Penn State Names Eric Barron Leader After Sandusky ScandalJohn Lauerman and Sophia Pearson
Pennsylvania State University’s board named Eric J. Barron as its next president, replacing Graham Spanier, the former leader who was ousted after the campus became embroiled in a sex-abuse scandal.
Barron, 62, now president of Florida State University, will assume the post by May 12, Keith Masser, chairman of the board, said yesterday at a meeting in State College, Pennsylvania.
Penn State’s presidential selection committee chose Barron, and the full board voted at the meeting. Spanier, who was fired in 2011 and faces criminal charges that include orchestrating an alleged cover-up, had been succeeded by Rodney Erickson on an interim basis.
“I hope the winds of change are blowing in the form of a renowned climatologist named Eric J. Barron,” trustee Anthony Lubrano said at the meeting. “It’s time to bring us all home. We want to return. We want to heal. We just need a leader to show us the way.”
Jerry Sandusky, a former assistant football coach who served under late Penn State head coach Joe Paterno, was convicted in June 2012 on 45 counts related to sexually abusing boys. The school has undergone investigations, replaced top officials, and agreed to pay $59.7 million in settlements to 26 abuse victims.
Barron, Florida State’s president since February 2010, spent two decades at Penn State starting in 1986 including positions as professor of geosciences, director of the Earth System Science Center and dean of the College of Earth and Mineral Sciences.
He takes over a university still overshadowed by the impact of the Sandusky case. Penn State was also fined $60 million by the National Collegiate Athletic Association for its handling of the scandal and has been barred from participation in lucrative post-season football games for four years. The school has spent more than $50 million to pay for legal defense, public relations and other costs associated with the controversy.
“Those events were incredibly painful and saddening to all those people that love Penn State University,” Barron said at a news conference after the board vote. “But what I see is an institution that has really taken control of compliance and is no doubt now a model university that I think a lot of other universities are going to look at.”
Sandusky, 70, was sentenced in October 2012 to at least 30 years in prison for abusing boys over a 15-year period, sometimes on the school’s campus. He is serving time in a maximum security facility in Waynesburg, Pennsylvania.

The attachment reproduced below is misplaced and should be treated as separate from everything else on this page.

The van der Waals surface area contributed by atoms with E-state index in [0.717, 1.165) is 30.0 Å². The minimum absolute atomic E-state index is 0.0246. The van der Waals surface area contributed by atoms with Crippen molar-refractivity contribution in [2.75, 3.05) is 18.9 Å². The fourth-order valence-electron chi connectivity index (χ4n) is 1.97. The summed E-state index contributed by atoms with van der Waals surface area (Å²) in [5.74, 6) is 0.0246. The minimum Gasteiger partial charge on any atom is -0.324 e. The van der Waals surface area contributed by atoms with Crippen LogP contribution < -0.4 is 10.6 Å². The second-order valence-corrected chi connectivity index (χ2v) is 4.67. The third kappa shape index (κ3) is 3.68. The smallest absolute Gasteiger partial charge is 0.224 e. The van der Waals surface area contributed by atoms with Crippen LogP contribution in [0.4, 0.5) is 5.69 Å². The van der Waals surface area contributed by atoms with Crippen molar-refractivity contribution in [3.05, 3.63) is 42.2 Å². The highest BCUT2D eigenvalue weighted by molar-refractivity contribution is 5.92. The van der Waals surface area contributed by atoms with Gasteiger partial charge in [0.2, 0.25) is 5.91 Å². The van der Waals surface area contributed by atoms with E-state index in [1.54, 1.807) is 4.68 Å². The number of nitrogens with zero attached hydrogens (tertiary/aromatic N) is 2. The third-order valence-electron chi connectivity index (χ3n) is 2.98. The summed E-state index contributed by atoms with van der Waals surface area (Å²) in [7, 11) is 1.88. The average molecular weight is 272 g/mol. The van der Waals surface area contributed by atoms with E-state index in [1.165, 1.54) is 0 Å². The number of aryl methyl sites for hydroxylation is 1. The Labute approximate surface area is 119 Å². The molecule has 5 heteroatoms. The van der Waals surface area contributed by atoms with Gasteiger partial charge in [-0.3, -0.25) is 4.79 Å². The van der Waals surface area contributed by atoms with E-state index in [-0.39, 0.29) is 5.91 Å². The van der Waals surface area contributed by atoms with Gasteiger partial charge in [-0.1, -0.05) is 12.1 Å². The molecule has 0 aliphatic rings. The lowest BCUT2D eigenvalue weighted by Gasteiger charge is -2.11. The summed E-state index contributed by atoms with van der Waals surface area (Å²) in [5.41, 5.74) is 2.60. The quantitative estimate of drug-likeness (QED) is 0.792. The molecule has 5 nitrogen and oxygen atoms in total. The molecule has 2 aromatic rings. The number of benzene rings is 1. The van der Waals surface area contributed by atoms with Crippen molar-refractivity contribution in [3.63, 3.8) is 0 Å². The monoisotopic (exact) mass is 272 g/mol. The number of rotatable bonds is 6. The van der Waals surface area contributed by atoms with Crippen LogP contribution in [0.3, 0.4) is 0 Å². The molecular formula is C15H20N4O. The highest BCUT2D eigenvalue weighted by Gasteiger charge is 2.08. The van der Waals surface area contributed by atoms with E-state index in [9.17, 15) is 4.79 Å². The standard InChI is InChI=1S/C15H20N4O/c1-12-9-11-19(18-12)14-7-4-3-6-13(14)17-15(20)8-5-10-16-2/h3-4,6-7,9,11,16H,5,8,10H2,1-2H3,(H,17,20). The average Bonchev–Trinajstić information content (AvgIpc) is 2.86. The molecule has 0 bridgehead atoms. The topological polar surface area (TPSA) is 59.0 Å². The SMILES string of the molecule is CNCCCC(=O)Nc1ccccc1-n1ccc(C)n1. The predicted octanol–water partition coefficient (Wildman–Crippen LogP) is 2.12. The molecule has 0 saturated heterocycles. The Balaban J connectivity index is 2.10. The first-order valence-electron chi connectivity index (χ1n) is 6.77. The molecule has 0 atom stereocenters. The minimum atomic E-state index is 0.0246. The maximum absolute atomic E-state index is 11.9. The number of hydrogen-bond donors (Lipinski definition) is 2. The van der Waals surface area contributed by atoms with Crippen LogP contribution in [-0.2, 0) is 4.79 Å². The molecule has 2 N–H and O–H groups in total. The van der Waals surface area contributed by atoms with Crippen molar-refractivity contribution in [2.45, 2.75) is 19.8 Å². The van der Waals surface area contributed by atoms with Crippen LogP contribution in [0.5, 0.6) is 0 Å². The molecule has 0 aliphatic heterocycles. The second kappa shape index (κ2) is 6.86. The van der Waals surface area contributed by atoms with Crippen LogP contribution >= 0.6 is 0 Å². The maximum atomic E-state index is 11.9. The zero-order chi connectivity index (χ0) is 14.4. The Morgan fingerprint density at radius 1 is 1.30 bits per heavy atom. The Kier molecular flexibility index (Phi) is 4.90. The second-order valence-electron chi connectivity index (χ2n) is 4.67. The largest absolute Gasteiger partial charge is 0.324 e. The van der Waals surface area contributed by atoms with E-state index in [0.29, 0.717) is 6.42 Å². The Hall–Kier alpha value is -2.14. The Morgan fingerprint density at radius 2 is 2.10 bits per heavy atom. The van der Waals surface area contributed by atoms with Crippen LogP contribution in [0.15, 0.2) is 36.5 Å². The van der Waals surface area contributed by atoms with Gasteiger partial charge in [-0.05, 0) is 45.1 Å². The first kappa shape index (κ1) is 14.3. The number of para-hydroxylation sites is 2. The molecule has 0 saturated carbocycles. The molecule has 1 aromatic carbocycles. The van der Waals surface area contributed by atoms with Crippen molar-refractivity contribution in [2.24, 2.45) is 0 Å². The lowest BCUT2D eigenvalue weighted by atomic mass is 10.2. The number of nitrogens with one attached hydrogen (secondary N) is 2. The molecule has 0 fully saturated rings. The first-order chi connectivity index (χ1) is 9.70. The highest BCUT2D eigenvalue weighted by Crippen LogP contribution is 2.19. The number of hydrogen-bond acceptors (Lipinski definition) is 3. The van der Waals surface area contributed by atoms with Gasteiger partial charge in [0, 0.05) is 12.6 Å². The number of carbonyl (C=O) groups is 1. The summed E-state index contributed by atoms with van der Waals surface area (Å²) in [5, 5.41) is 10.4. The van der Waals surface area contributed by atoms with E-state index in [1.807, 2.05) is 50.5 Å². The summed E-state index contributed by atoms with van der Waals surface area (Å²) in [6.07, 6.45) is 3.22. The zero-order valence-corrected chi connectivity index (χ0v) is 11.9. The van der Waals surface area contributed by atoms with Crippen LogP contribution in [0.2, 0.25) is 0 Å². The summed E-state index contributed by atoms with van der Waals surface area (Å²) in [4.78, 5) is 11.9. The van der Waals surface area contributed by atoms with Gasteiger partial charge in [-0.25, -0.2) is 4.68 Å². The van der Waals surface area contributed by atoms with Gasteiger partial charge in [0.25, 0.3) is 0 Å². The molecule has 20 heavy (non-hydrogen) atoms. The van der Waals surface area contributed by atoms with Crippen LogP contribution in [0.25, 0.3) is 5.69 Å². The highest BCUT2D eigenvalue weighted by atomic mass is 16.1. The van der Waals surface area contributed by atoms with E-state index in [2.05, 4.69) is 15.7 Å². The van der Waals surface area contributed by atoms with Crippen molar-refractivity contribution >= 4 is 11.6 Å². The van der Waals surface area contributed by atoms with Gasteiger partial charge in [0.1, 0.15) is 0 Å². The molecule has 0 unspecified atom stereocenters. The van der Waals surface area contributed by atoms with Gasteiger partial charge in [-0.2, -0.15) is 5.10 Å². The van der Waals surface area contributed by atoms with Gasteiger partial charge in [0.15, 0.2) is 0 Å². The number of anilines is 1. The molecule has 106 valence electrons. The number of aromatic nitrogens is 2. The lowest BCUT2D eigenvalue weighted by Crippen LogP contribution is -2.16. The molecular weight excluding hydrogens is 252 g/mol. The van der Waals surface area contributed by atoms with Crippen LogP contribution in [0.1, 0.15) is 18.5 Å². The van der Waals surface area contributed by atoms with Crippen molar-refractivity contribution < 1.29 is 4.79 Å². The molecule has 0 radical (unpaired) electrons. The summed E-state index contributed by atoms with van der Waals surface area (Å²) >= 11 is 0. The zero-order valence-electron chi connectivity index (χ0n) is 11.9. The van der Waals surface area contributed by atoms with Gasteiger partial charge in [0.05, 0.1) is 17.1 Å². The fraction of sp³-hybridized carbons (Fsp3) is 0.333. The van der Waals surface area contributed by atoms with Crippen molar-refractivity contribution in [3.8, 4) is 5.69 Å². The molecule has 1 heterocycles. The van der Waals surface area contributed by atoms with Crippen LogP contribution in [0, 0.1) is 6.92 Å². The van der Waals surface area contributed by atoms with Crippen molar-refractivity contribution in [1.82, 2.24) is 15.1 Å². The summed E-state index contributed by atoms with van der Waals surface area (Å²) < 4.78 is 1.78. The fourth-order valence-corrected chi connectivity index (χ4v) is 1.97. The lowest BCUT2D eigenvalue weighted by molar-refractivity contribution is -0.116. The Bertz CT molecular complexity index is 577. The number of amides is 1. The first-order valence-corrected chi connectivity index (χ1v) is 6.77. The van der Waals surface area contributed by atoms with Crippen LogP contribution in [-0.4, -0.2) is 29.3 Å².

Barron received a bachelor’s degree in geology from Florida State and has a master’s and a Ph.D. from the University of Miami, according to FSU’s website. He previously served as director of the National Center for Atmospheric Research in Boulder, Colorado, and was dean of the Jackson School of Geosciences at the University of Texas at Austin from 2006 to 2008.
“An award-winning teacher, Dr. Barron has been an innovative leader in providing undergraduate students with superior curricular and extracurricular experiences,” said Brent Yarnal, a geography professor and chairman of the university’s faculty senate, who played a role in the selection process. “I worked for and with him for 20 years. I saw his talents and his devotion to Penn State.”
In a recent study of public higher education in Florida by the American Council of Trustees and Alumni, Florida State rated well in controlling costs, promoting affordability, and putting quality academics first, said Anne Neal, president and co-founder of the council. While Barron may be ready to take on challenges, Penn State’s board must be prepared to work with him, she said.
“When you pick a president, it’s only the beginning of engagement and interactions between the board and the president,” Neal said in a telephone interview. “There’s still a ways to go to make sure the board is transparent in its operations and everyone is engaged in critical decisions.”
Spanier, ex-Athletic Director Timothy Curley and Gary Schultz, a retired vice president in charge of university police, were ordered in July to face trial on charges including endangering the welfare of children, conspiracy and perjury for the alleged cover-up of Sandusky’s abuse.
It will be important for Barron to embrace a commitment to greater engagement and a respect for shared governance and the public mission of the university, said Lawrence Backer, a professor of law and government affairs, and former chairman of the faculty senate.
“I am pleased to note that this president has come home to a place he knows well and whose culture has no doubt shaped him to a large degree,” Backer said in an e-mail yesterday. “We all expect great things and look forward to his collaborative and engaged leadership.”